When can we expect to break even, or at least recover some of the value that we lost due to the declining real-estate market?

BY Chris Amico  November 28, 2007 at 5:39 PM EST

Question/Comment: Everyone mentions all of those unfortunate people who are defaulting on their home loans due to the sluggish economy. Nobody mentions, however, the many hardworking Americans who saved and struggled to buy their dream homes and they are now in the difficult situation of paying for a home that no longer is worth what they paid for. It’s very frustrating to see your neighbors selling their identical homes for 5-10 percent less than what you paid for. Can these small interest rate cuts help us out? When can we reasonable expect to break even, or at least recover some of the value that we lost due to the declining real-estate market? Thank you.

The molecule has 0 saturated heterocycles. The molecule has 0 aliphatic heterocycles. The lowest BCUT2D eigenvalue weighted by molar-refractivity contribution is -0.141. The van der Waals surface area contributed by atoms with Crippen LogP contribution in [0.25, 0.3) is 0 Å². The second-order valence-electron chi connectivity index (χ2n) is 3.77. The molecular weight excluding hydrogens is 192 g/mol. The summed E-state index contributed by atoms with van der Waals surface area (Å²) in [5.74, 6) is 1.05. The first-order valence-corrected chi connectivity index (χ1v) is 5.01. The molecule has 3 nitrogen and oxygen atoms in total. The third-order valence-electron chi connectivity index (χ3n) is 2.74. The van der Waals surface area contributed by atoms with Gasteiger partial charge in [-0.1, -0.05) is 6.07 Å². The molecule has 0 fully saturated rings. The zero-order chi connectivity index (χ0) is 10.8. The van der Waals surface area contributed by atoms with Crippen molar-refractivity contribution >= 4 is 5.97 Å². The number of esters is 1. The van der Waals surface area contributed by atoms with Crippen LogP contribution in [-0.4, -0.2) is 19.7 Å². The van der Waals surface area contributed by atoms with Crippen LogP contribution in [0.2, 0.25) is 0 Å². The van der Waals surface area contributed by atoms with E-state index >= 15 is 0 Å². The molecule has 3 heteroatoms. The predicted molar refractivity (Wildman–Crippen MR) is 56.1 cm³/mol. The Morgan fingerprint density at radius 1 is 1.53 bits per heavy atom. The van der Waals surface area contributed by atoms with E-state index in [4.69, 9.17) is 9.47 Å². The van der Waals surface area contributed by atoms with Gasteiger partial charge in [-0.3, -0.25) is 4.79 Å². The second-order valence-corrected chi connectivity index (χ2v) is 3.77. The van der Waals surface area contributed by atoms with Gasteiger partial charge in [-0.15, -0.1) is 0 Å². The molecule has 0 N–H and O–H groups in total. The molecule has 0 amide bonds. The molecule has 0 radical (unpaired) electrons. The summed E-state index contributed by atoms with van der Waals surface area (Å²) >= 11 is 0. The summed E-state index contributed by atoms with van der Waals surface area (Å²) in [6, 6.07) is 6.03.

Paul Solman: When you “break even” depends mainly on when you bought, no?  If it’s in the past few years, yes, you’ve got a problem, since it looks like you bought at the peak (at least in most housing markets).  Yes, a small interest rate cut CAN help. One of the insights of economics is that things happen “on the margin.” One implication is that little differences influence a lot of people. Think about how hard people look for “better-than-average” returns on their investments. Or bargains on their mortgages. Moreover, the half-a-percent (.5 percent) by which the Fed lowered short-term rates isn’t small. The rate dropped from 5.25 percent to 4.75 percent, right? What’s .5 as a percentage of 5.25? About a TENTH. That’s a big difference.